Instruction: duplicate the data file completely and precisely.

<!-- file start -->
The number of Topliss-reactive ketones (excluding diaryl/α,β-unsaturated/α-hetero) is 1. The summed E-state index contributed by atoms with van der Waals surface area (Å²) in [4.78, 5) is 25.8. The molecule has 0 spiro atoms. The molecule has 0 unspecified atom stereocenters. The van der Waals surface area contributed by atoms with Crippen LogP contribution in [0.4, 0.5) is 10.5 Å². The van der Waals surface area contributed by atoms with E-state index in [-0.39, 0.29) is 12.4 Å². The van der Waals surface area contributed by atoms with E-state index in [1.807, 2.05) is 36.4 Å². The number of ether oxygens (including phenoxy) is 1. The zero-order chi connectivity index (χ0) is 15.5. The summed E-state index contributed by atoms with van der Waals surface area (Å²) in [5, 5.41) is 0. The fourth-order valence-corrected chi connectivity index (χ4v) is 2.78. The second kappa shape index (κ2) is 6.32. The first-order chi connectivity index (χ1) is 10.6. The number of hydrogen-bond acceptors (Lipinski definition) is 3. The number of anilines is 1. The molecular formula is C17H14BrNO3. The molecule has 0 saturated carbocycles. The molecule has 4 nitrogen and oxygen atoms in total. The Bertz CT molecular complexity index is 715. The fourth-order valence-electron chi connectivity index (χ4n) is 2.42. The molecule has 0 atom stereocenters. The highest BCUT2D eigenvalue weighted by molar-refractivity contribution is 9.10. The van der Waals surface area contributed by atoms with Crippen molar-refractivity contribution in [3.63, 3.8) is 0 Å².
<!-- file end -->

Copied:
The number of Topliss-reactive ketones (excluding diaryl/α,β-unsaturated/α-hetero) is 1. The summed E-state index contributed by atoms with van der Waals surface area (Å²) in [4.78, 5) is 25.8. The molecule has 0 spiro atoms. The molecule has 0 unspecified atom stereocenters. The van der Waals surface area contributed by atoms with Crippen LogP contribution in [0.4, 0.5) is 10.5 Å². The van der Waals surface area contributed by atoms with E-state index in [-0.39, 0.29) is 12.4 Å². The van der Waals surface area contributed by atoms with E-state index in [1.807, 2.05) is 36.4 Å². The number of ether oxygens (including phenoxy) is 1. The zero-order chi connectivity index (χ0) is 15.5. The summed E-state index contributed by atoms with van der Waals surface area (Å²) in [5, 5.41) is 0. The fourth-order valence-corrected chi connectivity index (χ4v) is 2.78. The second kappa shape index (κ2) is 6.32. The first-order chi connectivity index (χ1) is 10.6. The number of hydrogen-bond acceptors (Lipinski definition) is 3. The number of anilines is 1. The molecular formula is C17H14BrNO3. The molecule has 0 saturated carbocycles. The molecule has 4 nitrogen and oxygen atoms in total. The Bertz CT molecular complexity index is 715. The fourth-order valence-electron chi connectivity index (χ4n) is 2.42. The molecule has 0 atom stereocenters. The highest BCUT2D eigenvalue weighted by molar-refractivity contribution is 9.10. The van der Waals surface area contributed by atoms with Crippen molar-refractivity contribution in [3.63, 3.8) is 0 Å².